I have picked up the impression that how palatable or unpalatable an idea is seems to affect your willingness to accept it. Perhaps I err in this. For me, the desire is to approach as nearly as possible to what I can best determine to be the truth. Alas, I confess, my view is that we create value and meaning for ourselves, but in the end, dogs, monkeys, and tapeworms will end up dust in the ground just as we will. Not the prettiest picture, I confess. I think the desire for that not to be the case is greatly exploited by religion.

      Anyhow, we have strayed a bit from the topic of the original post. Don’t be concerned, our host is a most gracious one, and I have enjoyed our dialogue.

      Reply
  6. Daniel Wilcox

    I agree.

    Our Baptist assistant minister even told me (when trying to help me with my struggles over Augustinian determinism and penal substitution, etc.)
    that he leaned toward
    Deism.

    So I agree that our branch of Christianity, one Baptist version was an aberration.

    But it was a positive, encouraging, hopeful aberration:-)

    A hell of a lot better than claiming humans are sinners at conception or claiming that humans are “puppets,” like so many others claim, etc.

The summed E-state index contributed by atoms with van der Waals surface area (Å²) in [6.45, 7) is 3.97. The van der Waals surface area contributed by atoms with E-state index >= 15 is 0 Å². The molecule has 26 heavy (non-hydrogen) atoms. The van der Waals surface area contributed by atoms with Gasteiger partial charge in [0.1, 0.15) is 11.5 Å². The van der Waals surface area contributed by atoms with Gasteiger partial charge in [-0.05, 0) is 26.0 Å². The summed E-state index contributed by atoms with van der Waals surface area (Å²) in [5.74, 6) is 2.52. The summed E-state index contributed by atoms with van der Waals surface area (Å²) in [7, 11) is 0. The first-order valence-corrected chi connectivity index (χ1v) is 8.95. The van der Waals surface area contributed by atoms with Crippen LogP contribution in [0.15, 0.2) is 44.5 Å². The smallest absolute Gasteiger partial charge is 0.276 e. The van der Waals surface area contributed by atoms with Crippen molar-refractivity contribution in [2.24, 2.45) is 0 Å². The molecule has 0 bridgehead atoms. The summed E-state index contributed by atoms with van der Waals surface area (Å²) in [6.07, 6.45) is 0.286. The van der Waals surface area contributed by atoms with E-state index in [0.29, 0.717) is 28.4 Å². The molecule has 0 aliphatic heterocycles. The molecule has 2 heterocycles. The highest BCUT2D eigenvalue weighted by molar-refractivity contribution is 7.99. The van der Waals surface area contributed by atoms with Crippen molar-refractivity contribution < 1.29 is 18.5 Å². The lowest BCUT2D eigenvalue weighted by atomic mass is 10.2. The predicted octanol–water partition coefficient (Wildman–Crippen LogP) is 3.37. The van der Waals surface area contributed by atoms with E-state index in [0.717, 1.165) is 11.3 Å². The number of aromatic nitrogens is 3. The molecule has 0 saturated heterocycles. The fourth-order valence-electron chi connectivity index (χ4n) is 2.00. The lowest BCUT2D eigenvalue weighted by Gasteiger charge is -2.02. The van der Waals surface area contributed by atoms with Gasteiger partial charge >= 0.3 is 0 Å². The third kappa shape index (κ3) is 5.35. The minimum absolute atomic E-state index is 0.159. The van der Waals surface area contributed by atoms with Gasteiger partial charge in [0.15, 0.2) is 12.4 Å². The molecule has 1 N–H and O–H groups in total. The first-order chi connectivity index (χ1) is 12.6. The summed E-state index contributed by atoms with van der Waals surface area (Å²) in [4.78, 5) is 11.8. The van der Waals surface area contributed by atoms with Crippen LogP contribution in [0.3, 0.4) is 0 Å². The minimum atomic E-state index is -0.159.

Thanks for the dialog. At least we can talk to each other now:-) Back in your hey-day, I would have been spitting nails when I heard your sermons;-)

    Reply
  7. Brian

    Thanks for the exchange, all…. I leave it better informed and yet also vividly remembering the first time 😉 I was saved. I was a little guy, maybe 8 and I could not sleep because of Hellfire. It terrified me and finally, in tears, I went to my parent’s room to tell my mom that I wanted to be saved right away. She told me with a weird casual tone that my dad would look after it. I don’t recall that he did just then but later, a whole long line of us kids answered the altar call one Sunday when dad was preaching about last chances and God’s great love. Many of us were in tears of course, scared shitless.
    It is very very sick to do this to children and what happened to us in our little Baptist church was hardly extreme by comparison with other horrors that have been shared by survivors.

    Reply